New motion in Daniels lawsuit claims ‘U’ lawyers engaged in practices 'designed to harass’ plaintiff
A motion filed by attorney Deborah Gordon on behalf of Andrew Lipian — a vocal performance graduate program alum and plaintiff in the ongoing Lipian v. University of Michigan case — Tuesday alleged the University engaged in practices “designed to harass and oppress” Lipian.
In the motion for a protective order, Gordon wrote the University’s investigative process was aggressive and for inadmissible evidence to prove Lipian — a married man with three children — was gay. She wrote proving the sexual orientation of Lipian would contribute to a theory that because he is gay, he actually welcomed the advances of David Daniels, a renouned counter-tenor who was charged with second-degree criminal sexual misconduct along with his huband, Scott Walters, after he received tenure from the University.
“In addition to ignoring well-settled law rejecting this theory, Defendant is blatantly playing on harmful stereotypes about the LGBTQ+ community equating same-sex relationships with indiscriminate promiscuity,” the motion read. “Moreover, through its questions attempting to elicit evidence that Plaintiff is gay, the University has made it clear that it is willing to ‘out’ any student who sues them, even where, as here, the sexuality of the Plaintiff is not relevant as to whether he was sexually assaulted and harassed by an openly gay Professor.”
July 2 court transcripts obtained by The Daily show the University’s attorney, Brian Schwartz of Miller, Canfield, Paddock and Stone, asking Lipian if he has ever had sex with anyone besides his wife, sexual relationships with peers in the School of Music, Theatre & Dance, kissed another man and if he has ever had a “gay or bisexual experience.” Schwartz also asked if Lipian had ever lied in bed with Walters with their bodies touching, texted with him in a sexually charged manner or if he ever had sexual contact with Walters.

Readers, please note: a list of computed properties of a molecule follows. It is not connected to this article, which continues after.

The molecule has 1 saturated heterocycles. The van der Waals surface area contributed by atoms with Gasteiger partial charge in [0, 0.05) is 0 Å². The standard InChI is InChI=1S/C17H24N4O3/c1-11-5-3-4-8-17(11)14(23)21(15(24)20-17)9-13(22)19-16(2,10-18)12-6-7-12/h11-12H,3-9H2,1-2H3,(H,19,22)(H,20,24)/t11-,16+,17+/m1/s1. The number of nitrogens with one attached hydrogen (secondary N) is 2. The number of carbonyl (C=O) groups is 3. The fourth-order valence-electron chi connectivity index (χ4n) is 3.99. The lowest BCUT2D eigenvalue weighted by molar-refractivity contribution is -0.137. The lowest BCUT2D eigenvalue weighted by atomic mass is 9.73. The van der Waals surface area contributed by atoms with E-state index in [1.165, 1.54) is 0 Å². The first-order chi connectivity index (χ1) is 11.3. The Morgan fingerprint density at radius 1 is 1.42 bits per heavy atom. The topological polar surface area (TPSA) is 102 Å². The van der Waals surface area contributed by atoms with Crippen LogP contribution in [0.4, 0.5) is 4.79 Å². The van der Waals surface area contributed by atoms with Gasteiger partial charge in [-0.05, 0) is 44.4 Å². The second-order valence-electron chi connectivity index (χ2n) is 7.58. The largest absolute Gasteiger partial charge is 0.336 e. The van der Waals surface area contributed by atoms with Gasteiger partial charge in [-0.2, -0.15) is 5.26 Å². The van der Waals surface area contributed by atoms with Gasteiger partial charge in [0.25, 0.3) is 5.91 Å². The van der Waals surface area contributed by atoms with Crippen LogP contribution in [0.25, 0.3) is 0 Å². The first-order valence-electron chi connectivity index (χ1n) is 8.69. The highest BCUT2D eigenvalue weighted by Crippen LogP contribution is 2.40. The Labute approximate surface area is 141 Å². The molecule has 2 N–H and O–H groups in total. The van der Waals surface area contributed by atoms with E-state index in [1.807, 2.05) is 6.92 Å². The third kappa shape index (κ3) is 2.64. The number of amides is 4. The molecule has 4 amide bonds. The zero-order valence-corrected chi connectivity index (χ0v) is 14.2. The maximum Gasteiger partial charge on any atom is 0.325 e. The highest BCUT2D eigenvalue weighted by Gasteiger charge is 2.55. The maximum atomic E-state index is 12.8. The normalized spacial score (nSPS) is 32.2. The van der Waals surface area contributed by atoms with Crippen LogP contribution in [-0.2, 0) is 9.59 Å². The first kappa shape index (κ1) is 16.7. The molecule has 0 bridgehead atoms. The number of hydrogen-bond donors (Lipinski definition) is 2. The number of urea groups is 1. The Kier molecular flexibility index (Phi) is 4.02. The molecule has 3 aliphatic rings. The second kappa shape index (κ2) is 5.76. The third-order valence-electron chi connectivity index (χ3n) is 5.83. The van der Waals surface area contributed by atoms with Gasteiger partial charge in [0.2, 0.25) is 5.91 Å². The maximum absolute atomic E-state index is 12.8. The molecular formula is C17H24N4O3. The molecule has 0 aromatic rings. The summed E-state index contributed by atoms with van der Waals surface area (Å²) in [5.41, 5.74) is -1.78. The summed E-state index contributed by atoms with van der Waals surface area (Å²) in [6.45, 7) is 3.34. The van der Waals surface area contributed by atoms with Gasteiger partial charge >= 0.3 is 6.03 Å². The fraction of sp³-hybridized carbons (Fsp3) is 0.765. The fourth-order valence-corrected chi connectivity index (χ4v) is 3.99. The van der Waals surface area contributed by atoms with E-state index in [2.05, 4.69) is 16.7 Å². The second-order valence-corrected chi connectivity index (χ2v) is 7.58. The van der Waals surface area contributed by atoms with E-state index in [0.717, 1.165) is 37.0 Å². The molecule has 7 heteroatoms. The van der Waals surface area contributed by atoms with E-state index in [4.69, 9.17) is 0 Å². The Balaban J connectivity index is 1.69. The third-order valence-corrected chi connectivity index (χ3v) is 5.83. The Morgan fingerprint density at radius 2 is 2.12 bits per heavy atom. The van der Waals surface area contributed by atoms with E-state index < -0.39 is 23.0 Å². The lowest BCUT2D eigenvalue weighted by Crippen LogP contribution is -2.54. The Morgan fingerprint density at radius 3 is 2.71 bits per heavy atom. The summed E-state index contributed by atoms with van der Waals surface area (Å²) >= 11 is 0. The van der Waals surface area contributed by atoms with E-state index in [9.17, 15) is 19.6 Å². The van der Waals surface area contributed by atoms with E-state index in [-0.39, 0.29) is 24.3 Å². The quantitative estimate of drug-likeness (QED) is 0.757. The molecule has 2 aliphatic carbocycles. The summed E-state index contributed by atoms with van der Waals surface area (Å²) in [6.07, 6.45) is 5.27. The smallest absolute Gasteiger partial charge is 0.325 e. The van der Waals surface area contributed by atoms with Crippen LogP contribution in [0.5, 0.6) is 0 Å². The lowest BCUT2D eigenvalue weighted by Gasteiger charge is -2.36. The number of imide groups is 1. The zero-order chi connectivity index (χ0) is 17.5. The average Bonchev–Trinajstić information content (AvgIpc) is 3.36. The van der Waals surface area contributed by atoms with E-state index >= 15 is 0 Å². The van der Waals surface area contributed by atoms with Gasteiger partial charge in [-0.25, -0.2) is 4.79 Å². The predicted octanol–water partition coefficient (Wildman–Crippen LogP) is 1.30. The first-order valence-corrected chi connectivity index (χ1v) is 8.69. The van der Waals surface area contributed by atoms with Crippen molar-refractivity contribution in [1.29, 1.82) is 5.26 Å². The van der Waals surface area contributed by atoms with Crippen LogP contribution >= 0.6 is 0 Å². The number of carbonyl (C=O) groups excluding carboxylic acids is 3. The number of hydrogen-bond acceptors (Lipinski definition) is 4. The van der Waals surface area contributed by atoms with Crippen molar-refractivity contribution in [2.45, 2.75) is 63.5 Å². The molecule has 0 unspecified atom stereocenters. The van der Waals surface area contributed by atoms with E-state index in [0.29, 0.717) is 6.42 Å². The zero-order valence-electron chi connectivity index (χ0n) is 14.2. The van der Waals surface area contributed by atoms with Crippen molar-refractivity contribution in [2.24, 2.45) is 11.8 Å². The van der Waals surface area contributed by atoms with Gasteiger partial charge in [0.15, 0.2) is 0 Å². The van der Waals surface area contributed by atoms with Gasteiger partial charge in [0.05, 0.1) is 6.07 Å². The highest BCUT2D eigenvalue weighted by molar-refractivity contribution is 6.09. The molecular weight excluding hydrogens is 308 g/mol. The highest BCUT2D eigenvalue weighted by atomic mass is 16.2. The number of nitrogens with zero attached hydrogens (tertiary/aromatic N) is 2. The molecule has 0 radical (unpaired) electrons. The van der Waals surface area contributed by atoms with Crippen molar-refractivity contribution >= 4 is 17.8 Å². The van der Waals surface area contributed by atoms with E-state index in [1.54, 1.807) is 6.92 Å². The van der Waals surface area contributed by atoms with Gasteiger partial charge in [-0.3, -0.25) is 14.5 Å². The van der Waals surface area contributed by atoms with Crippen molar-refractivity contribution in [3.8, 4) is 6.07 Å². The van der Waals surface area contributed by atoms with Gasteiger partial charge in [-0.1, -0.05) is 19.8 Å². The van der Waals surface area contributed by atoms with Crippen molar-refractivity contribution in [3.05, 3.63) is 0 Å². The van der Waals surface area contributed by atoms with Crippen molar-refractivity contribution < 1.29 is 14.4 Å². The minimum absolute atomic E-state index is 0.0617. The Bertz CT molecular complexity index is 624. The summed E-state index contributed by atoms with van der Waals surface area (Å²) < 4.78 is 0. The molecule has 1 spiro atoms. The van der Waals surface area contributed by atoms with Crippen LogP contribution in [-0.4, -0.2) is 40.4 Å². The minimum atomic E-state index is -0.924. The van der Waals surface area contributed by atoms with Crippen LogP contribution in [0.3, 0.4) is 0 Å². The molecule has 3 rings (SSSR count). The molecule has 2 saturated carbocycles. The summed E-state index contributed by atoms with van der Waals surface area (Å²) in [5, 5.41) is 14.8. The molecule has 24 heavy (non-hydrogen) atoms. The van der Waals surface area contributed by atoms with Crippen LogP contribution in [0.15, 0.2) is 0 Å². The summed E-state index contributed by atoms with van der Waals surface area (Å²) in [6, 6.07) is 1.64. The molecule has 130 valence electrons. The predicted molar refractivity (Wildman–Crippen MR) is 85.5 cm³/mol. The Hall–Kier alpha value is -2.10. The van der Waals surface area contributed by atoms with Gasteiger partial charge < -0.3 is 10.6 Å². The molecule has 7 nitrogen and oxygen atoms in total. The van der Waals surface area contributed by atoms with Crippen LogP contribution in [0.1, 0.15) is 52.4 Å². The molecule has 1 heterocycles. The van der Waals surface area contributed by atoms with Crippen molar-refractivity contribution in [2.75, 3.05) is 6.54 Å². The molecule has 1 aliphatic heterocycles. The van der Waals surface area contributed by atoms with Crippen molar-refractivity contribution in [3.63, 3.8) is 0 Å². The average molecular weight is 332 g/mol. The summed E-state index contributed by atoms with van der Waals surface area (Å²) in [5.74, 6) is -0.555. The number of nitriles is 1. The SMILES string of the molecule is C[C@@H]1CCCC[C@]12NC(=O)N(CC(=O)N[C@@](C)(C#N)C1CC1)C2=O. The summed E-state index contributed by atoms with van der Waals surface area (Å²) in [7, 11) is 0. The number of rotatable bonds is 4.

The motion seeks to institute a protective order that would prohibit the University lawyer from probing Lipian’s prior romantic and sexual histories and conducting further discovery solely intended to “harass, oppress and punish” Lipian for suing the University.
Daniels and Walters both faced extradition to Texas for the alleged rape of Samuel Schultz, a New York based baritone, in Houston in 2010. Last week, a grand jury indicted Daniels and Walters.
While Daniels has been placed on paid leave since August 2018, the University began the process of firing him this month. The Daily uncovered that the University knew of Daniels’ alleged misconduct before he made tenure.
Numerous allegations of sexual misconduct have emerged since then, including from Lipian, who said he was sexually assaulted by Daniels. Lipian accused Daniels of drugging and assaulting him, and the University was accused of being aware of the claims against Daniels and ignored them when deciding to grant tenure.
Daniels denied Lipian’s claims and filed a countersuit against Lipian alleging “invasion of privacy and intentional infliction of emotional distress.” The University has previously disputed claims it did not properly investigate accusations against Daniels.
University spokeswoman Kim Broekheuzin pointed The Daily to a motion filed by lawyers on Monday with the goal of getting a forensic examination of Lipian’s phone and response to questions posed by Schwartz during discovery to Lipian. Because the plaintiff disputes the statement that Lipian is straight and did not engage in a consensual relationship with Daniels and Schultz, the lawyers wrote in the motion there is a need to clearly define the nature of the relationship and if Daniels’ actions were unwelcome.
The court transcript shows Gordon told Lipian not to answer multiple questions from Schwartz. In her motion, she wrote this was because the questions — which she said fell under inquiring about past sexual relationships — violated both federal and University policy.
Gordon said in an interview with The Daily the University has a public stance of believing survivors, but in this instance, that is not the case.
“I am stunned that the University has taken it upon itself, for all of its so-called ‘start by believing’ campaign and supposed support of victims, that they are actually now coming after my client and trying to challenge his statement that he is heterosexual,” Gordon said. “In all the years I’ve done sexual harassment cases, I’ve never seen anything like this.”